Crisis? Top Fla. insurer says cost of
controversial claims is falling
Article Courtesy of The Palm Beach Post
March 1, 2017
Florida property insurers are telling legislators one
thing: tough new laws are needed to address a crisis in claims where a
third party such as a contractor represents customers.
But to stock analysts, the state’s largest insurer and the biggest in
Palm Beach and Broward counties said this: The company’s average cost
for such claims has been falling. For two years.
OK, but hasn’t there been an explosion of these
claims, involving what is known as “assignment of benefits”?
“We saw a little bit uptick in frequency, nothing major,” Universal
Property & Casualty Insurance Co. CEO Sean Downes told analysts on a
fourth-quarter earnings call Wednesday. “But the severity is down.”
Separating genuine problems from hype to influence legislators not been
Demotech Inc. has warned 57 Florida insurers are under
review and an unspecified number could see lower safety
grades in March following 2016 storms and continuing
assignment of benefit [AOB] concerns.
That has ignited fears of how mortgage lenders will treat loans at
properties protected by lower-graded insurers. U.S. Sen. Bill Nelson
urged federal officials Tuesday to take any actions necessary to prevent
a “disaster” if mass numbers of Florida homeowners land in default.
Fannie Mae and Freddie Mac require borrowers to buy insurance from
companies with at least an A rating, Nelson said. If several get a B, he
said, thousands of homeowners “could suddenly find themselves in default
on their home loans.”
For its part, Fort Lauderdale-based Universal has more than 572,000
policies statewide, almost 100,000 more than No. 2 state-run Citizens
Property Insurance Corp., according to state records.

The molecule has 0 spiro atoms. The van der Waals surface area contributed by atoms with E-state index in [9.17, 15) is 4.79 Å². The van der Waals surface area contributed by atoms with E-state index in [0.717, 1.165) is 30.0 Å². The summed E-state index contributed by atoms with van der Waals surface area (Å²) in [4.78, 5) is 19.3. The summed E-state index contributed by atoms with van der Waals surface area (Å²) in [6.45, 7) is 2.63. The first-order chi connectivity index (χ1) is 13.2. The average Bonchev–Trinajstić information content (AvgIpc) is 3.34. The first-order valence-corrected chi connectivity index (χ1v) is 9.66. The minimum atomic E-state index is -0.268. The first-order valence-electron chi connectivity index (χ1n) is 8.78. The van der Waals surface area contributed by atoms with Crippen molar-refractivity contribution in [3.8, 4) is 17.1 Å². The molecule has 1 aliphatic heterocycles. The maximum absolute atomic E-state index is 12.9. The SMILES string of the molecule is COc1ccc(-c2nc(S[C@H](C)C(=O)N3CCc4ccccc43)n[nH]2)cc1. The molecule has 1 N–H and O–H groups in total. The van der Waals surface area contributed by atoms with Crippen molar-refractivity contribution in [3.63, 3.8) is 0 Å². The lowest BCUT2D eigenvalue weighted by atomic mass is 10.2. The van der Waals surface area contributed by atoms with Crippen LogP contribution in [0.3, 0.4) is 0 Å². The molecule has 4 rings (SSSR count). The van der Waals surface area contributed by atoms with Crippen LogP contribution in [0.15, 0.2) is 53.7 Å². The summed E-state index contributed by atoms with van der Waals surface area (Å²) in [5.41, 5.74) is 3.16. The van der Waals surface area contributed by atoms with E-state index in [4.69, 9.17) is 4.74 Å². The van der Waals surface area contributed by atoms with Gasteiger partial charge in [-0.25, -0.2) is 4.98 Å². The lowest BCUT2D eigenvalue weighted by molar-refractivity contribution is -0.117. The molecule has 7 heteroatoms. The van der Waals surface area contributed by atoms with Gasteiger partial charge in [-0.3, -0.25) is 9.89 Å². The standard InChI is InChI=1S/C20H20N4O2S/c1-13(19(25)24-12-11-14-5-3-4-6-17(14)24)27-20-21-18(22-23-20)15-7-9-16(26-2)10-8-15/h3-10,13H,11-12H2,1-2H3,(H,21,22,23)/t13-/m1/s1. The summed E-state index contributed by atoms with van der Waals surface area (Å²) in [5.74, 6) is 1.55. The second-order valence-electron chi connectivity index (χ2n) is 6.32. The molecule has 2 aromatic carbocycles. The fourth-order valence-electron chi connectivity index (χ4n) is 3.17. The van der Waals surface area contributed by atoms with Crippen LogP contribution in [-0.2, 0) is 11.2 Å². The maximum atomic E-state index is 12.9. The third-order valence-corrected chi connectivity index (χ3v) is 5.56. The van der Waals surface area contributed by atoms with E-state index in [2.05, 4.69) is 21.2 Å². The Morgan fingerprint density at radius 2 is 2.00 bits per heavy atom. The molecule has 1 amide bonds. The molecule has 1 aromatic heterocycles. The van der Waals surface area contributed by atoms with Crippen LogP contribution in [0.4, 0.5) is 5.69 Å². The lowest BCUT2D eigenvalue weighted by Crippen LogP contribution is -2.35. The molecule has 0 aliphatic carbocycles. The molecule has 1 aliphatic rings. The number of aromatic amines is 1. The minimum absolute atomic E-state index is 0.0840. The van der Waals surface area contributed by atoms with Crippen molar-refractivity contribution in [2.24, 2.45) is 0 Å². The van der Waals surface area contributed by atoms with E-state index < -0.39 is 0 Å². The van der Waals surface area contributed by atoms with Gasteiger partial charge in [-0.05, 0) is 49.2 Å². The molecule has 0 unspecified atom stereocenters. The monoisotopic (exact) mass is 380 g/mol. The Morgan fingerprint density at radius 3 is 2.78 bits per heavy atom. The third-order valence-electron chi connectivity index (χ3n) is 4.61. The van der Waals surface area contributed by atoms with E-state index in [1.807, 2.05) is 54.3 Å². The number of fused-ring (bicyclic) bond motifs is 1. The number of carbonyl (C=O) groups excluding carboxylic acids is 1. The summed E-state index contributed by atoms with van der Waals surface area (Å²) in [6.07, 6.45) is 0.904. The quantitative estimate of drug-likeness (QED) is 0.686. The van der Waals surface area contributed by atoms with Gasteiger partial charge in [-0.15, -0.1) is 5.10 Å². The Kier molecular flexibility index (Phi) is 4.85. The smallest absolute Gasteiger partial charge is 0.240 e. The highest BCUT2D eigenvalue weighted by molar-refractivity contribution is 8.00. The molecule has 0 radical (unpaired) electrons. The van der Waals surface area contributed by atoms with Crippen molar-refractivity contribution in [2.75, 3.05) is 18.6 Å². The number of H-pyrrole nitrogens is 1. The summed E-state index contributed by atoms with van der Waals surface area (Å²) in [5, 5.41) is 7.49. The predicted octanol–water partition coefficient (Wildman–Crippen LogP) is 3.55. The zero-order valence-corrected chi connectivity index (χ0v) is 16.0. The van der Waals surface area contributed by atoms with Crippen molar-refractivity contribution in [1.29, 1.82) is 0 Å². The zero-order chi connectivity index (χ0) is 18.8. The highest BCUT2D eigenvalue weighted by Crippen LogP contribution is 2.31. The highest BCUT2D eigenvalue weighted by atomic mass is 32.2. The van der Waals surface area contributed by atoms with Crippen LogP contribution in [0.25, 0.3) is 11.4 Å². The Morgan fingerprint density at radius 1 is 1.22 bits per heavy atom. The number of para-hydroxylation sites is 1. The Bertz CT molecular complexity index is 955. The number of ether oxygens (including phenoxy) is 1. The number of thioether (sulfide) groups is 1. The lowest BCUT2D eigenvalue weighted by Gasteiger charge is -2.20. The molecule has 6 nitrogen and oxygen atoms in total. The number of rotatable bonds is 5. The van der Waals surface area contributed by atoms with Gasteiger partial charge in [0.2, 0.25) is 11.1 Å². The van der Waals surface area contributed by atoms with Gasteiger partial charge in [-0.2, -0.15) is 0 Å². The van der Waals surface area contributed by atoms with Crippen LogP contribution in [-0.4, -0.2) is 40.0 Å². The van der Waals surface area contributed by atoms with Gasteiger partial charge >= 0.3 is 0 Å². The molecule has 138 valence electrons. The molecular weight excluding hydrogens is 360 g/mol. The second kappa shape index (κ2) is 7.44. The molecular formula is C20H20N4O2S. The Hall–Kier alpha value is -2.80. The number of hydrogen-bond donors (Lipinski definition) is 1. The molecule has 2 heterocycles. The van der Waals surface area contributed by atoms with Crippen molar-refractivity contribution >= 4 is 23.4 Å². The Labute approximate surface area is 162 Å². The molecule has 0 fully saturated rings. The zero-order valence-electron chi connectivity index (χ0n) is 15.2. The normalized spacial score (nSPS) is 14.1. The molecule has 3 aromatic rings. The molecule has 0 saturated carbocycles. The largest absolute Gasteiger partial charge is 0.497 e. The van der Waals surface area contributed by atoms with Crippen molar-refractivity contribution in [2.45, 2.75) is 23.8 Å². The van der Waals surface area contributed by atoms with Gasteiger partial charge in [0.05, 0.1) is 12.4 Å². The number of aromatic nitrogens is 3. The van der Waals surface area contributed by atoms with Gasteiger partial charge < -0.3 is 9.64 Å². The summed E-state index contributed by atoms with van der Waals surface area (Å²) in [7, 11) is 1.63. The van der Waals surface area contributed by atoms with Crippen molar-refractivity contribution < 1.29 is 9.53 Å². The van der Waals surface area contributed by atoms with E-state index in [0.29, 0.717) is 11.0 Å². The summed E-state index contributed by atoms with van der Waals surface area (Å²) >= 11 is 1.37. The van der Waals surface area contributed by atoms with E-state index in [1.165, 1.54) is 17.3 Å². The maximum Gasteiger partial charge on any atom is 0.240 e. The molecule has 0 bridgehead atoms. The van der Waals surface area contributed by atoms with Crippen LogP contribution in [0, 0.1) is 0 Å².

In 2014, Universal’s average AOB claim for a standard HO-3 homeowner
policy cost about $21,000, Downes said. In 2o15, it was around $19,400
and is expected to be about $19,000 for 2016, Downes said. Why? In part
because Universal is getting to the claim “with a fast-track team,” he
Property insurers say AOB abuses are causing higher rates in South
Florida and require a legislative fix. If attorneys get involved, costs
can skyrocket, they say.
In opposition, contractors and attorneys say some proposals are fine —
such as notify the insurance company quickly — but others go too far to
block consumer rights to representation or gut laws allowing winning
attorneys to collect fees.
“This is an attempt to keep high profits and raise premiums,” said
Nicole Vinson, a Tampa attorney who sues insurers. “The carriers could
easily remedy any improper suits by winning the court battles.”
Downes made clear to analysts he sees a problem and a need for
legislative action, but said his own company was taking what steps it
Last year, Universal proposed a regionwide rate increase of 8.1 percent
for homeowners across South Florida including Palm Beach County, citing
AOB among the reasons. Universal consultant Kenneth L. Leonard Jr. said
“increasing trends in the Tri-County region” create “additional
uncertainty” not “captured through techniques traditionally followed to
develop individual territory indications.”
But regulators questioned the vague, blanket justification and Universal
withdrew the request.
For next year, Downes said a rate increase was likely but he did not
specify how much.
What is “assignment of benefits”?
Example: A pipe breaks in the middle of the night.
The homeowner calls a company to clean things up and fix damage. The
vendor may tell the consumer I’ll do the work and deal with the
insurance company for you if you sign a form that assigns the insurance
benefits to me.